irst there was a girl sitting on a stump. Her father said wait here, so she waited in a patch of sun at the forest’s edge while the thickets darkened. Now we can say there had to be things eventually, but back then there weren’t any things. There was no stuff. They did have a number of specifics: flint, bone, brother, hunk of meat, rat. And they had not-a-thing. They had missing tooth. They had hole. The girl demonstrated this by poking the mud over and over with a stick. While she perforated the ground she was thinking about how much the gods must want to fuck her. She thought about how intensely the gods must love her, to send her such a warm day, with lusty breezes that swirled around her body like hands. She touched her chest. God I’m stacked, she thought.
               The girl bent down and started to squish the warm mud between her fingers. She mashed it around and picked pebbles out of it until it turned into a springy dough that she could thumb into different shapes. After a while it started to resemble her—although with a blobby head and bigger boobs than she actually possessed, plus a swollen butt. She turned it over in her hands. It reminded her of a very small baby. On second thought, it was more like something that had come out of her ear.
        The girl almost loved it, but it bothered her. The more she stared at it, eyeless and brown, with a light tack, the more she thought it must have something inside it. Something very good or else wrong. This gave her a weird feeling, like someone was watching her pee.
        Anyway, she put the thingy on the rock and leaned back to soak up the last delicious drops of the afternoon. But when she let her mind drift, she found that instead of thinking about how much the gods wanted to fuck her, she thought about how much they wanted to give it to the voluptuous little figurine instead. They were all hot for that mud tart! Under these circumstances, it seemed obvious that the best thing to do was to squish it back into the ground. Bye bye, she muttered (acidly), her fist raised, but at that exact second her father walked up and snatched the figurine away.
        “Holy moly!” he said. His big jaw sagged in shock. “I almost thought of this once! This is like one of those things you almost think about—like when you’re looking for something for so long, you forget you’re even looking for it. That’s just so weird.”
        Then the father strode off in the direction of the encampment, marveling at the little figure in his hands.
        The girl began to scream with rage. Ahhh! She grabbed another lump of clay from the earth and set out to make a second figurine—the same globes for breasts, the same ripe and clefted butt, the same football-shaped head. Immediately upon finishing it she destroyed it. She punched it, and kept punching it until her knuckles bled and swelled, but she was still sobbing and she still had a feeling that she could never get rid of it, like some bug from a dream you can never permanently kill.
        When the girl returned to the encampment, she wasn’t all that surprised to see that the other members of her tribe had started to model their own mud figures. There were a half dozen voluptuous dolls on display in front of tents. It was like an infectious disease. And with each figurine she discovered, the girl felt a bit of herself devoured. Each was a piece of her that had been kidnapped and then reduced to a form both simpler and stronger than she was.
        “This is gonna make me pregnant,” bragged one lady, a mean aunt without teeth who the girl didn’t like the smell of.
        “It’s only dirt,” the girl pointed out, choking back snot.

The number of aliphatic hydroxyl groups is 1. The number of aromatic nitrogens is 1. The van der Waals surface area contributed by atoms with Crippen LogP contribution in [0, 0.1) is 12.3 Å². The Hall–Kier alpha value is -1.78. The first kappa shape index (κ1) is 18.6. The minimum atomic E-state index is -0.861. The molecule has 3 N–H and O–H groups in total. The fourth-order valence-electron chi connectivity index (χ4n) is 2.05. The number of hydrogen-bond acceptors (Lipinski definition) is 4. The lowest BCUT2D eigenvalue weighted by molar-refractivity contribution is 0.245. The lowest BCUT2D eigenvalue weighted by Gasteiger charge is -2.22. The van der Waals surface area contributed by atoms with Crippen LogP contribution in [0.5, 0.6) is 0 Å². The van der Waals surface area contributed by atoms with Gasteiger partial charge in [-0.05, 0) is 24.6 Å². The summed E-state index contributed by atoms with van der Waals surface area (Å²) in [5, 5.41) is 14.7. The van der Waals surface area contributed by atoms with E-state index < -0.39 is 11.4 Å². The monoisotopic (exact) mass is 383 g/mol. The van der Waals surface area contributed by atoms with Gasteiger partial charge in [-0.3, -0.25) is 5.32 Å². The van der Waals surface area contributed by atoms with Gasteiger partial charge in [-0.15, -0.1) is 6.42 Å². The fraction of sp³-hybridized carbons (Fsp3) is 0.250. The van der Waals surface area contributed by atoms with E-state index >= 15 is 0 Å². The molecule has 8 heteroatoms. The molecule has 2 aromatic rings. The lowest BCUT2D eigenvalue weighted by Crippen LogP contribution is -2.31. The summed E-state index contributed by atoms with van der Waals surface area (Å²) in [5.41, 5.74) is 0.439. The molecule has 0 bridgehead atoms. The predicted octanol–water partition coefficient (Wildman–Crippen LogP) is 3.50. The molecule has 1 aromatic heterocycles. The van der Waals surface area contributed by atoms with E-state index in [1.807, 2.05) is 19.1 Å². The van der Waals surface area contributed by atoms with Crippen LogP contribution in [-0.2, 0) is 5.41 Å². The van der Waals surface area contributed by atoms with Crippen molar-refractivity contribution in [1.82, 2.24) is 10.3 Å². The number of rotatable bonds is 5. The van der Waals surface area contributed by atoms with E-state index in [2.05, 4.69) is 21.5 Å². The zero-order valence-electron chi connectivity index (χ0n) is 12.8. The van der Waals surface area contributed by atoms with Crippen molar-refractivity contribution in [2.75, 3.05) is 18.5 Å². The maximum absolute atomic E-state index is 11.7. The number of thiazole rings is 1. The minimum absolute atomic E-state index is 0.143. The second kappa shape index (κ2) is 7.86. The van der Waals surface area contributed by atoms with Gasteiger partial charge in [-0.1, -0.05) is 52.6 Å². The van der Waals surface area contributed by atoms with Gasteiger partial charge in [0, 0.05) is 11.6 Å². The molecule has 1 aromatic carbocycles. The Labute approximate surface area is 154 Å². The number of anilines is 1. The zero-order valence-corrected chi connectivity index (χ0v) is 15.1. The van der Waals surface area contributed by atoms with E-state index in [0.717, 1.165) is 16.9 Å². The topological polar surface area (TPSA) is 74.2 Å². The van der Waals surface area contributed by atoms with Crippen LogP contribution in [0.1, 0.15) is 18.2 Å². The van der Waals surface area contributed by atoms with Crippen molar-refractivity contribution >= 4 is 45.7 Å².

“But,” said the aunt, “she looks fertile. She’s mine. She’s going to make me have a baby.”
        The girl wandered from tent to tent, making sure. Yeah, they were everywhere. Then she crumpled in the middle of the camp and wept. By now she was covered in mud and dust and had begun to resemble the clay figurine herself, but it didn’t matter, she wasn’t one. She couldn’t be turned over or owned or clutch some nugget of magic inside the way the clay girl could. She could never be both so complete and so mute. Now the question wasn’t when the gods would descend from the heavens and fuck her silly, but if, given the competition, they’d bother to do it all.
        Probably not.


Later there was a different cave girl who didn’t have any parents. They had been trampled in a hunting accident when she was a baby. She lived with a heartless crone who made her sweep out the cave everyday, and chew hides, and collect armloads of spider-infested wood. All this in order to earn her keep. The crone was silent and ugly and fed the girl half-rotting meat. She didn’t love the girl. No one did.
        One day when the cave girl was gathering roots on the plain, she happened upon a handsome young cave man with beautiful, strong arms. He was hunting giant ground sloth with a spear. He had a half-wild dog named Flower who helped him hunt, and when Flower saw the cave girl he barked and barked until the handsome cave man told him to shut up. When the dog wouldn’t stop, the cave man kicked him.
        He told the girl he was real sorry about that and touched her hand. Then he stared off into the distance while he asked for her address.
        The cave girl was elated because the hunter was ruggedly handsome. When she looked at his arms, so lumpy with muscles they were like snakes digesting rodents, her mouth started to water and her mind became absolutely empty.
        Once she was back home with the crone, all she could think about was the hunter. She stood at the lip of the cave, scanning the horizon, possessed of the clear and certain knowledge that at any moment he was going to come over the rise, and walk into the cave, and crush her against his chest while the crone huddled in the corner because that mean dog Flower would be slavering and growling at her. The cave girl knew this was going to happen, even though day after day, it kept not happening. It was depressing. Finally she decided to do this new thing she’d thought up earlier, during the long, boring days when she sat in the back of the cave chewing on stinking hides. It was a very powerful and scary thing, but she decided to do it anyway because she had one of those crushes on the hunter where she couldn’t stop thinking of him.